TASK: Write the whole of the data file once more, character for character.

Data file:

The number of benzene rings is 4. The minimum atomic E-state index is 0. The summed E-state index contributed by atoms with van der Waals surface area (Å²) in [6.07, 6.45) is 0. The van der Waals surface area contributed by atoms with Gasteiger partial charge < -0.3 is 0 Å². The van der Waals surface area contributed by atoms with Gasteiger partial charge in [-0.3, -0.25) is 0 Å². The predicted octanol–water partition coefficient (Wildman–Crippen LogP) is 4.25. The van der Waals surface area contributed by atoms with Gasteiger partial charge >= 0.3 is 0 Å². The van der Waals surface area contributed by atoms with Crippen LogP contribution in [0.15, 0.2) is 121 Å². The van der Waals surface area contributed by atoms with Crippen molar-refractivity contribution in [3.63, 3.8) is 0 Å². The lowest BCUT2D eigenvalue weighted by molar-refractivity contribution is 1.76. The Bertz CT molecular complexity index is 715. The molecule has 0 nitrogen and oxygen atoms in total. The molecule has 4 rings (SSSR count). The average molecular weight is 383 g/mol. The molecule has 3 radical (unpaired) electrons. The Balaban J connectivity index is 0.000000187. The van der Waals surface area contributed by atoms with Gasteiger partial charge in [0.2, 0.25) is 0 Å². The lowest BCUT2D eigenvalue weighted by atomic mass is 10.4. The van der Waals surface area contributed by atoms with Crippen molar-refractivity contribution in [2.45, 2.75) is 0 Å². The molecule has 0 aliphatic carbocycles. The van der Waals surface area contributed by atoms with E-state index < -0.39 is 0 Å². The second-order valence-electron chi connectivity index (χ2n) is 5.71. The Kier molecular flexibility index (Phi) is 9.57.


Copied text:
The number of benzene rings is 4. The minimum atomic E-state index is 0. The summed E-state index contributed by atoms with van der Waals surface area (Å²) in [6.07, 6.45) is 0. The van der Waals surface area contributed by atoms with Gasteiger partial charge < -0.3 is 0 Å². The van der Waals surface area contributed by atoms with Gasteiger partial charge in [-0.3, -0.25) is 0 Å². The predicted octanol–water partition coefficient (Wildman–Crippen LogP) is 4.25. The van der Waals surface area contributed by atoms with Gasteiger partial charge >= 0.3 is 0 Å². The van der Waals surface area contributed by atoms with Crippen LogP contribution in [0.15, 0.2) is 121 Å². The van der Waals surface area contributed by atoms with Crippen molar-refractivity contribution in [3.63, 3.8) is 0 Å². The lowest BCUT2D eigenvalue weighted by molar-refractivity contribution is 1.76. The Bertz CT molecular complexity index is 715. The molecule has 0 nitrogen and oxygen atoms in total. The molecule has 4 rings (SSSR count). The average molecular weight is 383 g/mol. The molecule has 3 radical (unpaired) electrons. The Balaban J connectivity index is 0.000000187. The van der Waals surface area contributed by atoms with Gasteiger partial charge in [0.2, 0.25) is 0 Å². The lowest BCUT2D eigenvalue weighted by atomic mass is 10.4. The van der Waals surface area contributed by atoms with Crippen molar-refractivity contribution in [2.45, 2.75) is 0 Å². The molecule has 0 aliphatic carbocycles. The van der Waals surface area contributed by atoms with E-state index < -0.39 is 0 Å². The second-order valence-electron chi connectivity index (χ2n) is 5.71. The Kier molecular flexibility index (Phi) is 9.57.